When del Rey decided to open Relish in 2003 she had a vision but no building to work from, no staff, no experience in the food industry, and she was not a chef. Undeterred she teamed up with chefs from well-known wine country restaurants, such as Girl and the Fig’s John Toulze and Ralph Tingle of Bistro Tingle in Healdsburg. She also partners with winemakers.

At Relish, del Rey and her appointed chef for the night, Healdsburg’s Nitsa Prousalis, proved you can teach old dogs new tricks. Get a bunch of adults in a kitchen and tell them to chop and blend butter, sage, thyme and garlic to stuff, by hand, under the skin of several chickens; let them drink chardonnay, zinfandal and cabernet — poured in this case by Jason Passalacqua, whose eponymous winery (Passalacqua) is fairly new to Sonoma County — and a learning experience doubles as a raucous party.

Find out more about the Relish Culinary School online or call 707.431.9999.

Patty James: The Healthy Alternative

When Patty James gets on her soapbox, she creates converts. “The health of the planet starts with the individual’s health,” she says, describing the benefits of the assorted colorful grains stored near the teaching table at her Sebastopol cooking school that’s as bright and cheerful as she is upbeat and encouraging.

Like all the schools, James uses fresh, organic, in-season products — but her good-health focus goes all the way to the roots. Her motto is Healthy kitchens – Healthy lives, and she is equally happy reeducating experienced cooks on how to make shifts in the name of good health, teaching kids, and leading specialist classes that focus on cooking for diabetes, heart disease, cancer and more.

“I eat chocolate chip cookies like the next person, but I don’t eat any white sugar,” says James, who advocates simple practices like sprinkling on fresh herbs instead of salt, and who stresses that healthy cooking can be sumptuous, uncomplicated and fun. Classes are hands-on and when the cooking is done, the table gets set and you eat what you made.

Patty James, 330 South Main St., Sebastopol, 707.829.6707.

La Buona Forchetta: Togetherness

La Buona Forchetta as a cooking school is like an appetizer, or a dessert, to the main meal — which in this case is exploring the fare of the Russian River Valley. This school works best if you want a bonding experience over food in a tasteful villalike setting with a group of six to 12 friends or family members, and you can all agree on something specific you’d like to know more about — like braising meat or making ice cream.

The school is part of Applewood Inn and Restaurant, a 19-room Mediterranean-style B and B with nighttime dining, located on the outskirts of Guerneville. Innkeeper-owner Darryl Notter says classes are typically half-day. This is a place where, for example, a group of old school friends, and a family with a grandson thinking of being a chef, booked in for a minivacation that included a custom-designed class. Applewood’s executive chef Brian Anderson runs the classes.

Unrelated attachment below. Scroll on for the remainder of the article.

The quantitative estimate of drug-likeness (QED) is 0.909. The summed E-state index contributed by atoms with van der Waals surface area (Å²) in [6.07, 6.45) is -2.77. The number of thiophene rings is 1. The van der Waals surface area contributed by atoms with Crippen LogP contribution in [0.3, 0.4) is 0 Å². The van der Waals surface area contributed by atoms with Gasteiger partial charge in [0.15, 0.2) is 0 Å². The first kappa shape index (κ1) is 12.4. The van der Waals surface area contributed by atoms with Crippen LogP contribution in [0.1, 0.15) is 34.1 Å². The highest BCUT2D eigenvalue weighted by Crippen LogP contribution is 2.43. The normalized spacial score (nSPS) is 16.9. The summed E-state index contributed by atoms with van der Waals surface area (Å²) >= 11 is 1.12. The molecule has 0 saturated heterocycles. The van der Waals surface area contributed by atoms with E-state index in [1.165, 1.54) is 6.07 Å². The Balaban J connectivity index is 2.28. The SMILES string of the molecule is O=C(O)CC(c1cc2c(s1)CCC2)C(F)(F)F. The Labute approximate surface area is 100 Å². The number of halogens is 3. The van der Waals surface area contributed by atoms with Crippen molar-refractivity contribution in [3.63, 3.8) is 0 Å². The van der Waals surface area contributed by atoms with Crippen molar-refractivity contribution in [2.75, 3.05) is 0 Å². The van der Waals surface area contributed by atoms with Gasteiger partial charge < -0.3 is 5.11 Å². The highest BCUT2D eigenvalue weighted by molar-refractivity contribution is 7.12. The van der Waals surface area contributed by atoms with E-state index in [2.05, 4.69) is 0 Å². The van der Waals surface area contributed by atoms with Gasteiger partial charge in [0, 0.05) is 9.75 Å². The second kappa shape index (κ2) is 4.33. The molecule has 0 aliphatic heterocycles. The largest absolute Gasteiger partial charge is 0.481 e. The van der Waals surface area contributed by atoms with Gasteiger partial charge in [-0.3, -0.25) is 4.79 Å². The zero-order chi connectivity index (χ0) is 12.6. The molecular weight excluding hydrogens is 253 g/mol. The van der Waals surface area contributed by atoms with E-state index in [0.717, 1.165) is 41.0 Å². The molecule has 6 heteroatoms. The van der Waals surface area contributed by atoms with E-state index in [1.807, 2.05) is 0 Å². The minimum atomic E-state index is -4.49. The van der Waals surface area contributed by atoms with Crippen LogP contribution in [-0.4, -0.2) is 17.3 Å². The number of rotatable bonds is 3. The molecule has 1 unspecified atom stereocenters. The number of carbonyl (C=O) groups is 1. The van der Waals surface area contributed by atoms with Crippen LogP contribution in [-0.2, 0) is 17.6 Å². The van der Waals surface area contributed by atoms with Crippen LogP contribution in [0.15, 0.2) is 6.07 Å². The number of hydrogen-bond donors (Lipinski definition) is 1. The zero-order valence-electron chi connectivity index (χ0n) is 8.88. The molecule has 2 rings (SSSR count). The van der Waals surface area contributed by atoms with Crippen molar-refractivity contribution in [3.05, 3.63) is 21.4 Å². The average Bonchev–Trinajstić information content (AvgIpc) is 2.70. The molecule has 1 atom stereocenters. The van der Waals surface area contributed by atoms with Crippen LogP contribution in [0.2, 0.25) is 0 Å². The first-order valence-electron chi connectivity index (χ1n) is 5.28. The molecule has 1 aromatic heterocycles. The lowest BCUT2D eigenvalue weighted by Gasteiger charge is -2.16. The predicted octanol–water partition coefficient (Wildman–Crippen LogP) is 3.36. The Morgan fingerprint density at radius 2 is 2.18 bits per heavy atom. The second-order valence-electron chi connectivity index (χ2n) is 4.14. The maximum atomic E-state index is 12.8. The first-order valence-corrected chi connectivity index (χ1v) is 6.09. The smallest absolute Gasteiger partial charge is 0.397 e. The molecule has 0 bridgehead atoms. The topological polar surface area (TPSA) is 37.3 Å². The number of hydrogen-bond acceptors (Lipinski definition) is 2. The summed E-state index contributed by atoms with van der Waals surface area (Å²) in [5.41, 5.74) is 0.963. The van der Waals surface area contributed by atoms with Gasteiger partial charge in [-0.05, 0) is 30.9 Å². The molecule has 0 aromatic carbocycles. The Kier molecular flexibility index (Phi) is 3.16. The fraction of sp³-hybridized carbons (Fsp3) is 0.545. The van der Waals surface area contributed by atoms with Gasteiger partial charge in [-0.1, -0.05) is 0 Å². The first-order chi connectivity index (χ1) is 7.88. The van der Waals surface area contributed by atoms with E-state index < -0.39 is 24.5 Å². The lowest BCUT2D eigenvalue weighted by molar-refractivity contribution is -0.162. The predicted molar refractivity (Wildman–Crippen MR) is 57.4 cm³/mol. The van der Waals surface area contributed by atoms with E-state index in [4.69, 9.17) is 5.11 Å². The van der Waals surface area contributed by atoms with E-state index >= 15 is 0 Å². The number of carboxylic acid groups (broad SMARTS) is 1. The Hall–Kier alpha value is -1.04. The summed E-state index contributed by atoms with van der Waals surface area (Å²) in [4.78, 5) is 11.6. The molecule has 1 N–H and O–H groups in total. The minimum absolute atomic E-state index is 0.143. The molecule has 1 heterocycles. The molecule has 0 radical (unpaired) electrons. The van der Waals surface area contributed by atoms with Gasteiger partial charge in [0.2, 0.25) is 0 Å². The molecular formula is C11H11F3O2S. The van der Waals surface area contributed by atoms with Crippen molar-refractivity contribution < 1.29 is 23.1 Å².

La Buona Forchetta at Applewood, 13555 Hwy. 116, Guerneville, 707.869.9093.

Sonoma Stayovers

Try the Glen Ellen Inn (707.996.6409) for informality and comfort in what they call their “secret cottages,” tucked behind their fun Oyster Grill & Martini Bar, the California-fusion restaurant that’s part of the mini-complex. Owner-chef is Christian Bertrand, whose kitchen background includes the Sonoma Mission Inn and Fifth Avenue Grill, New York; his wife, Karen, manages the restaurant and the inn; and daughter Savannah Rose rules the roost.

In a class of its own is the four-star Santa Rosa Vintner’s Inn (9707-575-7350) with suites, patio rooms, fireplace rooms, fountains, tranquility, vineyards — and on site, John Ash & Co., named for the chef who created the restaurant that has long been one of Santa Rosa’s best.

Top Tips

CIA Executive Chef James Corwell says:

  • To save space, use Ziploc bags to refrigerate marinades or sauces.
  • For dependable recipes and home cooking techniques, look for cookbooks by Marcella Hazan, Daniel Boulud and Joyce Goldstein.
  • When your grill, cook ahead. Make shrimp for tonight, chicken thighs to eat cold tomorrow, and vegetables for a smoky gazpacho later.
  • Heavily salt meat before searing. The salt draws juices to the surface, creating a great crust. This crust produces fond — tiny bits of browned meat — to use for quick sauces.
  • For flavorful vinaigrettes, use two different acids (instead of just one) and salt. Examples: lemon juice, red wine vinegar, balsamic.
  • To save time, cook batches of brown rice, lentils, chickpeas and hearty pastas. Toss in whole garlic cloves, chunks of peeled ginger, or peppers for extra flavor. Remove flavor agents and refrigerate grains and beans. They re-heat excellently.

© Wanda Hennig, 2009